Commodities Gone Wild

Friday, 14 Sep 2007 | 12:26 PM ET

As the resource-hungry economies of China and India continue to roar forward, and the dollar continues to plunge to new lows, commodity prices are going wild. The traders speak to the CEO of the world’s largest publicly traded copper company – and the owner of the world’s largest gold mine - to find out how to profit from this boom.

Freeport-McMoRan (FCX) is up a whopping 72% this year as gold and copper prices continue to climb. Its CEO, Richard Adkerson, spoke on set about the sustainability of this run and what’s behind it.

Sector Trade
Richard Adkerson, Freeport McMoRan CEO, shares insights on the commodities trade, with the Fast Money crew

In the U.S., not surprisingly, Freeport has been affected by homebuilding and the weak auto industry, Adkerson said. But the U.S. makes up only 12% of global copper consumption. China, which makes up over 25%, has been a “remarkable performer” that has driven growth for FCX, even though it does a limited amount of direct business in that country.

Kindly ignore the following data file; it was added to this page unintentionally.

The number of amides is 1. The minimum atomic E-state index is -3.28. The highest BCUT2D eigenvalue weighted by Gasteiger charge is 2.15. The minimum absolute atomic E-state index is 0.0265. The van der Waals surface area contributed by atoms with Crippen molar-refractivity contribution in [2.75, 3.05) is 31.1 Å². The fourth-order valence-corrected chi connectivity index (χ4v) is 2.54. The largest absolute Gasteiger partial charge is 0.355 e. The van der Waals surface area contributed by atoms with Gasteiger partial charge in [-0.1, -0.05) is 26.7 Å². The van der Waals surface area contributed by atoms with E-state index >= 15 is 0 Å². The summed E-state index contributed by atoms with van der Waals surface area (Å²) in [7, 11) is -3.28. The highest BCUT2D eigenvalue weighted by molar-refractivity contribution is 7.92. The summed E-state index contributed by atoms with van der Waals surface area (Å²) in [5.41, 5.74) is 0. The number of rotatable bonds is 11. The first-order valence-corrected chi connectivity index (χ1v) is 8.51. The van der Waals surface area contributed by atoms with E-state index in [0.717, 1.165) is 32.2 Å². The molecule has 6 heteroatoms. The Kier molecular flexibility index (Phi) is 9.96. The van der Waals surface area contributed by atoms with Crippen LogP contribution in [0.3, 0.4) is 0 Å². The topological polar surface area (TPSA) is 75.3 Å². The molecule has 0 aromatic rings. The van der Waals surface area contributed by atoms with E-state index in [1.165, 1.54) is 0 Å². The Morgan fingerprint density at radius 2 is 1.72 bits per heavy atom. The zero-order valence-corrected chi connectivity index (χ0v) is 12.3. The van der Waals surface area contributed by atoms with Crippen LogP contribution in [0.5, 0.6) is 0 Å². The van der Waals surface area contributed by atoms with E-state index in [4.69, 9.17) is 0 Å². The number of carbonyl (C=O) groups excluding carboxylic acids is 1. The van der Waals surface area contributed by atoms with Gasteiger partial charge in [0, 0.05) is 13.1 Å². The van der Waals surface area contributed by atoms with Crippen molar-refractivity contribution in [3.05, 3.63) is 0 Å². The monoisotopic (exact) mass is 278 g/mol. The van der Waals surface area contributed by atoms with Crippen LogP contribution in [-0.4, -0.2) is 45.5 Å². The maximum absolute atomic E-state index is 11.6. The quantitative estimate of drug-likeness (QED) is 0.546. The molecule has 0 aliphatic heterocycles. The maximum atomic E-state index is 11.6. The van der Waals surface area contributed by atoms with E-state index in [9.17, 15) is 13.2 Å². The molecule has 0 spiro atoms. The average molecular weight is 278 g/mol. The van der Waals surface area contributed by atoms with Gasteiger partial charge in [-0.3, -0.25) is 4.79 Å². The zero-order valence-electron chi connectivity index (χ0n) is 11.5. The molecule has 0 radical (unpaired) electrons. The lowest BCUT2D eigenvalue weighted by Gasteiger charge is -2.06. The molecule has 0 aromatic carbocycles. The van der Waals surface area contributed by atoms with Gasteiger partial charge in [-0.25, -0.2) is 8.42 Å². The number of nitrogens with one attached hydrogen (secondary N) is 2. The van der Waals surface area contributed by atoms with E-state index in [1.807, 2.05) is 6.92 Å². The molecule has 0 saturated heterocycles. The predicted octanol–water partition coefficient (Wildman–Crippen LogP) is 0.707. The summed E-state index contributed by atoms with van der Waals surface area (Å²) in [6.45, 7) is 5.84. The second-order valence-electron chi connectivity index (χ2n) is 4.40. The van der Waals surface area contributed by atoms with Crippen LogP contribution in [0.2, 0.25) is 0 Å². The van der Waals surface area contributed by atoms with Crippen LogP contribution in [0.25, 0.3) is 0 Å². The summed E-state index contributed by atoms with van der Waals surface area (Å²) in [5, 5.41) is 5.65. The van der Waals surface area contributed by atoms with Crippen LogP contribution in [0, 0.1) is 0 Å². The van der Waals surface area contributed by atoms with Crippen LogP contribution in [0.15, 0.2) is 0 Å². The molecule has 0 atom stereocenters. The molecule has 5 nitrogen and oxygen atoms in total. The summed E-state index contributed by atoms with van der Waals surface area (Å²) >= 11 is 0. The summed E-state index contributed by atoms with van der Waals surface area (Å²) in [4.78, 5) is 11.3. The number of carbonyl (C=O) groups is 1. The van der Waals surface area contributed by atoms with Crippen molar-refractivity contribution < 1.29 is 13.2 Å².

The future of the industry is in China and the less-developed world, Adkerson said. He has a “positive outlook” for the copper business, mainly due to the global growth story that is fueling the business.

Adkerson pointed to the significance of Western Europe and Japan, as well. Anywhere there is infrastructure that needs development, copper is the commodity whose characteristics are the most critical, he said. “The market is going to be driven by the fundamentals of supply and demand.” As the largest producer of copper on the planet, Freeport-McMoRan is in position to make even further gains.

Guy Adami loves the stock and said its acquisition of Phelps Dodge was a “steal.” He thinks FCX goes to $120.

Jeff Macke expressed concern about the shareholder base from a stock perspective. He would buy it, but only on a pullback.

It’s all about the global growth story, Pete Najarian said, and Freeport fits right in. His only concern, like Jeff, is valuation. Own it on a pullback, he said.

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Trader disclosure: On Sept. 13, 2007, the following stocks and commodities mentioned or intended to be mentioned on CNBC’s Fast Money were owned by the Fast Money traders: Najarian is Long Build-A-Bear, is short Goldman Sachs (GS); Finerman is short Leap Wireless.

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